DALLAS (CBSDFW.COM) – The Dallas Zoo has welcomed its first baby gorilla in 20 years; a precious primate that’s healthy and strong.
“Welcoming a critically endangered gorilla into our family is one of the most significant animal announcements we can make, and we’ve waited patiently for 20 years for this moment,” said Gregg Hudson, Dallas Zoo’s President and CEO. “We’ve dedicated years of conservation field work to saving gorillas in the wild and now we’re proudly increasing their numbers in human care. We’re truly beaming with pride. ”
The infant marks the fifth baby gorilla the zoo has cared for in nearly 50 years.
A 22-year-old gorilla named Hope quietly delivered the infant last Monday morning in the gorilla barn after laboring for just over an hour. Hope and the baby are both doing well. Mom is tired but she’s tending to the infant perfectly, and the baby appears to be strong – gripping onto mom, and nursing frequently.
Silverback Subira, a first-time father, was the first member of the troop to greet the baby, gently putting his lips on the infant’s head shortly after birth.
This is Hope’s second baby – she delivered her first in 2004 at the ABQ BioPark Zoo in Albuquerque, NM. Hope arrived at the Dallas Zoo in February 2017 on an Association of Zoos and Aquariums’ (AZA) Species Survival Plan breeding recommendation in hopes of increasing the population in North America.
“It’s taken a lot of perseverance, the right chemistry, and a team of dedicated animal experts to get here,” said Harrison Edell, Vice President of Animal Care and Conservation. “Reproducing critically endangered species is no easy feat, and this moment doesn’t come without its share of obstacles. We’re feeling a ton of emotions – excitement, relief, gratitude – and now we have to ensure this infant grows into a successful member of our gorilla troop.”
The zoo cares for nine gorillas, including its bachelor troop who live on the south side of the Gorilla Trail, and the family troop who live on the north side. The family troop remains behind the scenes where Hope and her baby are bonding privately. Hope continues to keep her baby close, so keepers have not been able to definitively confirm the gender.
Twenty-two-year-old father Subira is very curious of the infant and calmly investigates the little one; 13-year-old female Megan is the most inquisitive, staying very close to Hope; and 21-year-old female Shanta is extremely respectful of Hope, giving her privacy and space.
“It’s incredible to see how our troop is reacting to the baby – they’re all managing well and Hope has been super patient with their presence,” said Keith Zdrojewski, Dallas Zoo’s Curator of Primates and Carnivores. “Hope’s pregnancy lasted 8.5 months and we were able to monitor the baby’s growth along the way through ultrasound. Keepers trained Hope to voluntarily participate in her own health care, allowing us to observe movement; hear the heartbeat; see the infant’s bladder, spine, appendages; and confirm when its head was down.”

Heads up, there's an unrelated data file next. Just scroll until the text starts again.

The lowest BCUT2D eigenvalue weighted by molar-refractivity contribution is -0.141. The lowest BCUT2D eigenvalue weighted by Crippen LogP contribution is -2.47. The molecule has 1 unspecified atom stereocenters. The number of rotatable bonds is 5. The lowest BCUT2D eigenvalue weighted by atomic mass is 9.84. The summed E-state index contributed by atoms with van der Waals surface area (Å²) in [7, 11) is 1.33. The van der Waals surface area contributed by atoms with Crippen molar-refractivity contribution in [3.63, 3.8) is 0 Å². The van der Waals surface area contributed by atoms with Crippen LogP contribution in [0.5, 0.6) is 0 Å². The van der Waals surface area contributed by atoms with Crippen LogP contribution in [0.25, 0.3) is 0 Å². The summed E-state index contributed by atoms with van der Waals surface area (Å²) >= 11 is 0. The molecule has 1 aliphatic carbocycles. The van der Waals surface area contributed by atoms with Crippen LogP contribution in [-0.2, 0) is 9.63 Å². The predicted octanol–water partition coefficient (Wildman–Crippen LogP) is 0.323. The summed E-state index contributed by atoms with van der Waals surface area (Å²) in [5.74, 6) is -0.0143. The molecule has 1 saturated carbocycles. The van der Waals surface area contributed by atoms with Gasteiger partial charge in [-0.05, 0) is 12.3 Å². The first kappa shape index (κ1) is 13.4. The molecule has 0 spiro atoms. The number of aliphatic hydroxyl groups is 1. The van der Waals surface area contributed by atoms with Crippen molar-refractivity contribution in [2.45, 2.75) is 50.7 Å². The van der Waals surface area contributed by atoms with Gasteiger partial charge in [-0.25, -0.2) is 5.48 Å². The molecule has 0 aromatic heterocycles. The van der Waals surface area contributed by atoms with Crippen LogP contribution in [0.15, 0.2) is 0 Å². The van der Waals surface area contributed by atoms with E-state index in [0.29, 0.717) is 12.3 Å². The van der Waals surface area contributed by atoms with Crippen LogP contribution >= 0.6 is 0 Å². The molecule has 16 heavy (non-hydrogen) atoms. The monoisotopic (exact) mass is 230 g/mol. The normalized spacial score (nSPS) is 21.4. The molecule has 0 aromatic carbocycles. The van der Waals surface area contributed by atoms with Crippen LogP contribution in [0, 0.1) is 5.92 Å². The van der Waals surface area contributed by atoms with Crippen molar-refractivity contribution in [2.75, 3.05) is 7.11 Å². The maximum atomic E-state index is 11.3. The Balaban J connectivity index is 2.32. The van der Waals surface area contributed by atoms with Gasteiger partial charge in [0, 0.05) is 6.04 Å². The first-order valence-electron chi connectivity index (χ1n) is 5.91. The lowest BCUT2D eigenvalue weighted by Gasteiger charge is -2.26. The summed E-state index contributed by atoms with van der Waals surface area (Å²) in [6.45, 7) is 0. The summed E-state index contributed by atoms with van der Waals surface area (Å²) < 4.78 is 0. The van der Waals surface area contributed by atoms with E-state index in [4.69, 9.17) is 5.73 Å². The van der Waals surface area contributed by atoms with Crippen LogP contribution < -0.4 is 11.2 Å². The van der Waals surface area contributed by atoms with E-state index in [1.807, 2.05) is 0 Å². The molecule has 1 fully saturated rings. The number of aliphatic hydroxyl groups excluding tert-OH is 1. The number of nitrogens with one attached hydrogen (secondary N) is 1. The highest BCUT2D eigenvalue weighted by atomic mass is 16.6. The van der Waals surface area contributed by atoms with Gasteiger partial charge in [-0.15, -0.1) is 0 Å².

Due to habitat destruction, poaching for bush meat and the animal trafficking trade, and disease, gorillas have never been under greater threat in the wild. According to the Dian Fossey Gorilla Fund International, the world’s leading gorilla conservation organization and a Dallas Zoo partner, there are approximately 350,000 western lowland gorillas left in Africa.
Native to the Congo Basin, western lowland gorillas are the smallest of the subspecies and the least critically endangered. There are roughly 3,800 Grauer’s gorillas, 880 mountain gorillas, and 300 Cross River gorillas remaining in the wild.
With 295 western lowland gorillas living in AZA-accredited zoos, the nation’s top zoos have never been more committed to protecting this species in human care and in their native habitat.
The Dallas Zoo has supported gorilla conservation for many years. A species that is close to its President and CEO’s heart, Hudson is the immediate past chairman of the Board of Trustees of the Dian Fossey Gorilla Fund, where he’s been a member since 2007. He serves on the board of directors for the Gorilla Rehabilitation and Conservation Education Center (GRACE), as well. Zdrojewski is also on GRACE’s Animal Care and Welfare Advisory Group – he helped the organization open a one-of-a-kind forest enclosure in the Congo for its orphaned Grauer’s gorillas in 2015.
The zoo’s animal care team aims for Hope and her baby to make their first scheduled public appearance within the next week or so. The zoo will share the date on its social media pages.